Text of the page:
Because of the current issue, I'm starting to investigate where I can switch bank(s) and how useful in that scenario it could be but I found one possible issue: one case where I may need to call the code from another bank and come back after since I may need to change more than 1 bank to do the operation. I guess this is all trampolines are about.
I understand the concept and why it would be useful but my only concern is if there are place where you have to be careful to use trampoline or not. For example, I may have to use some trampoline code to jump to the sound driver, inside the nmi, then continue once finished but is it dangerous to do so from NMI? If the sound driver is not over, the NMI won't return yet, right?
What are the "gotcha" that I have to be careful when using such techniques?
I think that switching banks for music code is a standard thing to do.
I'm using an MMC3. I had the sound driver and code/data for current level selected at all time and was using general code/data in both fixed bank but now I reached a point in complexity that it's not enough anymore. I was aware of people mentioning about switching the sound driver but didn't have the need "yet". Now, it's knocking on the door big time ^^;;
The reason I was concerned is that I'm using dynamically set NMI, which means the code reside inside the stage related bank and is set at runtime. Which means, if I need to switch the stage bank to get the sound driver and maybe the soundtrack, then I was afraid of the possibles issues. I think I need to try, no more choice now
Once I have something more concrete I will be more than happy to share it but for now it's not worth it, yet
This could work as well in a situation where there is a fixed bank, and the trampoline code would be in the fixed bank. The "magic" is that the calee doesn't have to know if it was called directly (from the same bank) or not, just doing "rts" will automatically switch the caller's bank back if necessary.
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;in the (real or virtual) fixed bank: CallDoSomething: lda CurrentBank ;remember the current bank's index pha lda #.bank(DoSomething) ;switch to the subroutine's bank ;OMITTED: bank switch code (depends on mapper) jsr DoSomething ;call the subroutine pla ;restore the previous bank ;OMITTED: bank switch code rts ;return to the original caller
You can also implement a generic trampoline, to which you can supply a bank index and the destination address somehow (via registers, RAM, ROM, the stack, whatever works best for you), but that'll obviously be slower than a dedicated trampoline.
A dedicated trampoline can also have extra code to preserve parameters and return values (which would normally be trashed by the bankswitch code), which might be important in some cases.
And a significant amount of the time, it can even be simpler than that, if you know that you only call a function from a certain bank. (ie I always call function FOO from bank 0). Then you can skip saving the current bank, and just hardcode the return bankswitch.tokumaru wrote:You don't normally need to manipulate the stack explicitly to implement trampolines. The basic implementation goes something like this....
That's my experience. In the one or two exceptions, it's sometimes easier just to make a new trampoline (ie CallFooFromBank1) than to bother with making a more generalized trampoline.tokumaru wrote:That's true. At least in my programs, most banked subroutines are only called from the main engine, meaning that the return bank is constant and doesn't need to be saved on the stack.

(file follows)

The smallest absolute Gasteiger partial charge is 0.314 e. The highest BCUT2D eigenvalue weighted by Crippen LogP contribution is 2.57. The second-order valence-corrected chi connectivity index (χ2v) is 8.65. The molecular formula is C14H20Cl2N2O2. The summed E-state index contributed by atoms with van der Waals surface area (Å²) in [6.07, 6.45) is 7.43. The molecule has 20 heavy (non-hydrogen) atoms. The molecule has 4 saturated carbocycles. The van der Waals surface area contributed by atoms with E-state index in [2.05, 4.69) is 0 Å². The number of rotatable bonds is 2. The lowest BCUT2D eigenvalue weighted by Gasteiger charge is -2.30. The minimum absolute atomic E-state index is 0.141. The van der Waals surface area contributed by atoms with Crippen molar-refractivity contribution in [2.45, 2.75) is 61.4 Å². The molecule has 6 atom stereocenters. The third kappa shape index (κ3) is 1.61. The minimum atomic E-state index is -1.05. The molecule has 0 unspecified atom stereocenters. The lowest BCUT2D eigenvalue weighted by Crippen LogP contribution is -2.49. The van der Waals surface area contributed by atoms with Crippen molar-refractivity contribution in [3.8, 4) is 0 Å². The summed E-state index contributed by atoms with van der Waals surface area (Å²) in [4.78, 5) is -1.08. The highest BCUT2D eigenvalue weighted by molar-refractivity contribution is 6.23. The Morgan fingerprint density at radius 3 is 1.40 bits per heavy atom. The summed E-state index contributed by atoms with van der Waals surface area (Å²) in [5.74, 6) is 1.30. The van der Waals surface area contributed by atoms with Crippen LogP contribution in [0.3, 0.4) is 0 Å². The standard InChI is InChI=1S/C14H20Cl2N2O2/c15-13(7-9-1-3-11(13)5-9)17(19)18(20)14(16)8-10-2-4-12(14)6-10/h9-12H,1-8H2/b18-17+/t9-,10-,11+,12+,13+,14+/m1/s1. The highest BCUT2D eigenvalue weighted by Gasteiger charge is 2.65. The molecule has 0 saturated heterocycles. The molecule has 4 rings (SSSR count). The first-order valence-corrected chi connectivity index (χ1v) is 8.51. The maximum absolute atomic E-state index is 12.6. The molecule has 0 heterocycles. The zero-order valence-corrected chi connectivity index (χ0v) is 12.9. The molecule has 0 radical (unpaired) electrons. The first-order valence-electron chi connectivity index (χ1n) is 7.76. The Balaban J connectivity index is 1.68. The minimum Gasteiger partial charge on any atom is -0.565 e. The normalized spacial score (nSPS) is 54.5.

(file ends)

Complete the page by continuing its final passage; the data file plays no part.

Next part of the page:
Since I want to try to switch the driver in nmi and the nmi code is inside the stage bank, since I know the bank will always be the same in that case, I can hardcode it.
Will try it soon and will sure have fun at first, failing doing it properly
Some crazy idea came out of nowhere but will mention it anyway since we are on the trampoline subject. If I wanted, I could write a template code dynamically in memory. Before calling the code, I update the bank and when the method would come back, it would be back at the original code, right? It seems convoluted but seems the best way to avoid bank issues while switching since memory is not bankswitched anyway and you could keep the template in ram at anytime. Why do I think those ideas, I guess I love pain ^^;;;
It can probably keep things simple because each bank is dedicated to a certain task (music, level data, sprite animation data, etc. all have their own bank).
There are some trampoline calls that seem pointless. It's possible the programmer planned on having the same call at a fixed address across several banks but it's redundant now.
I see, I never thought about it this way since my test have always been very limited and with not much data so I never had to think about micro-managing my data up to now. For example, my player's metasprite data was in the second fixed bank since I was sure that I would not overflow with code, am I, and that's the most important data ^^;;; Now, I realize I don't need that data in every state of the game (intro, menus, etc) so I should fix that.
This means, in my main loop for the stage, I would process input, prepare state for entity/player, check collisions, switch bank to get meta sprite data and put it the OAM buffer, switch bank to get map data if necessary and while in NMI, switch banks for soundriver and current stage music and revert previous bank. Rinse and repeat.
I guess before continuing I should test how to implement it. With ca65, I just need to change where the data is located and it will be fast to test.